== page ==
Thanks to George W. Bush, the income tax bite felt by Americans will be considerably smaller this April 15 than it would otherwise have been. Due to the tax cuts of 2001, 2002, and 2003, tax rates are lower, families receive a larger per child credit, and even adoptions are more affordable.
The tax cuts have been the most "Reaganesque" feature of Bushs domestic presidency thus far, and are the reason many commentators have declared Bush a worthy heir of Reagan.
In one respect this is quite right. Bush understands, as Reagan did, the economic importance of providing individuals with strong incentives to work, save, and invest. The 43rd president also understands, as did the 40th, the moral imperative of letting people keep what they earn, and the political imperative of maintaining liberty by avoiding a bloated and overcentralized government. Finally, like Reagan, Bush has recognized that a balanced budget per se cannot be the highest end of government, and cannot justify draconian tax measures. For this he should be commended.
On the other hand, Bush has thus far missed an important part of Reagans equation.
Reagan coupled his tax cuts with a serious effort to trim the size and scope of the federal government. He pushed through billions of dollars in discretionary domestic spending cuts, tried to transfer federal programs to the states, blocked the creation of new entitlement programs, and backed tougher budget rules that brought the deficit down considerably in the last half of the 1980s. By the late 1980s, under the leadership of Reagan and James Miller, his director of the Office of Management and Budget, the federal budget was growing less than 2 percent a year in real terms. Ultimately, under the pressure of the deficits, even entitlement spending slowed.
Some Democrats charged Reagan with deliberately creating deficits in order to "starve" the federal government. Taken literally, this charge was not true. Reagan clearly disliked the deficits, and it is clear that they occurred because of a confluence of events, many of which (like the recession of 1981-82 and program decisions made in the 1960s and 1970s) were outside his direct control. What he did do was to accept deficits rather than raise income taxes in response, allowing those deficits to impose a spending control that Congress would not have adopted otherwise.
In short, cutting taxes was only part of his broader aim of limiting government. Indeed, Reagans understanding was that reduced federal expenditures ought to accompany tax cuts to accomplish the broader aim.
In contrast, George W. Bush has made little effort to rein in a federal spending binge that began in 1999. Discretionary domestic spending has increased dramatically, the prescription drug entitlement will cost another $700 billion (or more) in the next decade, and the federal government has not devolved authority but seized even greater power in areas like elementary and secondary education. He has recently sought modest budget limits, but the effort seems too little, too late. It is, as Bush is discovering, quite difficult to take away benefits once they have been given. It would have been much easier to have limited spending from the beginning.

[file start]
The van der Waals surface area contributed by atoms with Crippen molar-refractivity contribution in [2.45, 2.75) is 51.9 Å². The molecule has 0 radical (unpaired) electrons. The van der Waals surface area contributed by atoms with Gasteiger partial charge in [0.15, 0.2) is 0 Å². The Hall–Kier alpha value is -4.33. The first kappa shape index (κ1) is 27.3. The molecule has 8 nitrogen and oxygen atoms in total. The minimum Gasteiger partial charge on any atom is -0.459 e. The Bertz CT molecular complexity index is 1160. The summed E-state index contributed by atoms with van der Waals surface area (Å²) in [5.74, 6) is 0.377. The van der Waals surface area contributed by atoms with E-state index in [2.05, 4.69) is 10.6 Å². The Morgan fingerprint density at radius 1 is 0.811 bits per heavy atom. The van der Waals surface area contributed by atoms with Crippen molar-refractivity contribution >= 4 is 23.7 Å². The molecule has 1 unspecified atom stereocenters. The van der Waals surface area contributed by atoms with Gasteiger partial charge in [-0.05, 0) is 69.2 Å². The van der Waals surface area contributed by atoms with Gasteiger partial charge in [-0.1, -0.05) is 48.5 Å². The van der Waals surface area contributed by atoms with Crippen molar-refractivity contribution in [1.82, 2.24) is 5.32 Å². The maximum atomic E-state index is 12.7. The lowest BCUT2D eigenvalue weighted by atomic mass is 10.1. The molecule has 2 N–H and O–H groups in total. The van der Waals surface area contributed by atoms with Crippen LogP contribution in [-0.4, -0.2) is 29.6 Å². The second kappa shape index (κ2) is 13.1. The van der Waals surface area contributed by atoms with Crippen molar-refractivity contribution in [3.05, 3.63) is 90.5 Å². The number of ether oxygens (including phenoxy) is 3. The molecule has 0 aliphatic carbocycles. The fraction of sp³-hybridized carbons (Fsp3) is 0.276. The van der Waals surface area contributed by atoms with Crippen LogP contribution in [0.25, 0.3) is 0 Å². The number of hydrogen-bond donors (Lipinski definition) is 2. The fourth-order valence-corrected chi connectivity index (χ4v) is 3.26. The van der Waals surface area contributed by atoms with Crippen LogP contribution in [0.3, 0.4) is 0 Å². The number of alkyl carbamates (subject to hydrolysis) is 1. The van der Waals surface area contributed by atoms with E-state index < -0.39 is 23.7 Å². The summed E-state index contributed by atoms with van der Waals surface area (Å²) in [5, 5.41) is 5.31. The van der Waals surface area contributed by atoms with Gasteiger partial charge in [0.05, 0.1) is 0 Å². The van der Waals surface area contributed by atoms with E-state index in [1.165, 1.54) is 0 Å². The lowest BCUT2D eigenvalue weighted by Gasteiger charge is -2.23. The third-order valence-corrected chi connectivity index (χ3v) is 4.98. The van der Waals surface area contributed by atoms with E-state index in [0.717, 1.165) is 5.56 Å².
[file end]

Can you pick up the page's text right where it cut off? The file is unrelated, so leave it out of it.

The unwillingness of Bush and the Republican Congress to restrain spending despite having the power to do so is potentially catastrophic for them and the country. It dooms Americans to a highly unsatisfying choice between gambling that large deficits can go on indefinitely without harm to the economy, or a massive tax increase that almost certainly will harm the economy. It undercuts the credibility of arguments Republicans may wish to make in the future against new proposed spending programs. It gives Democrats the opportunity (not that they will take it) of flanking Republicans on the right on questions of fiscal responsibility. It may lead many Republican or Republican-leaning voters to wonder why it is so important to keep the White House and Congress in Republican hands.
What Reagan grasped but Bush has not yet is that government spending, not just taxing, can distort the economy, give too much power to Washington, and corrupt the civic virtue of those who become dependent on it. Indeed, spending may be more politically and morally dangerous than taxation, offering the state a greater degree of control.
It has been argued in some respectable, indeed honorable, quarters that limited government conservatism is at a dead end and the future lies with "big government conservatism." Yet no one has refuted Reagans objections to big government on economic, political, or moral grounds. The concerns he raised when he insisted on trying to cut spending and taxes together have not been rendered invalid.
Cutting taxes with no concern for spending is not an imitation of Reagan but of Lyndon Johnson, who pushed through the Kennedy tax cut at the very same time he was pushing through the Great Society. The result was a massive explosion of government and deficits and an economic hole that only Reagan could climb out of two decades later. George Bush may have to decide whether he wants to be Ronald Reagan or Lyndon Johnson.
Andrew E. Busch is a Professor of Government at Claremont McKenna College and an Adjunct Fellow of the Ashbrook Center.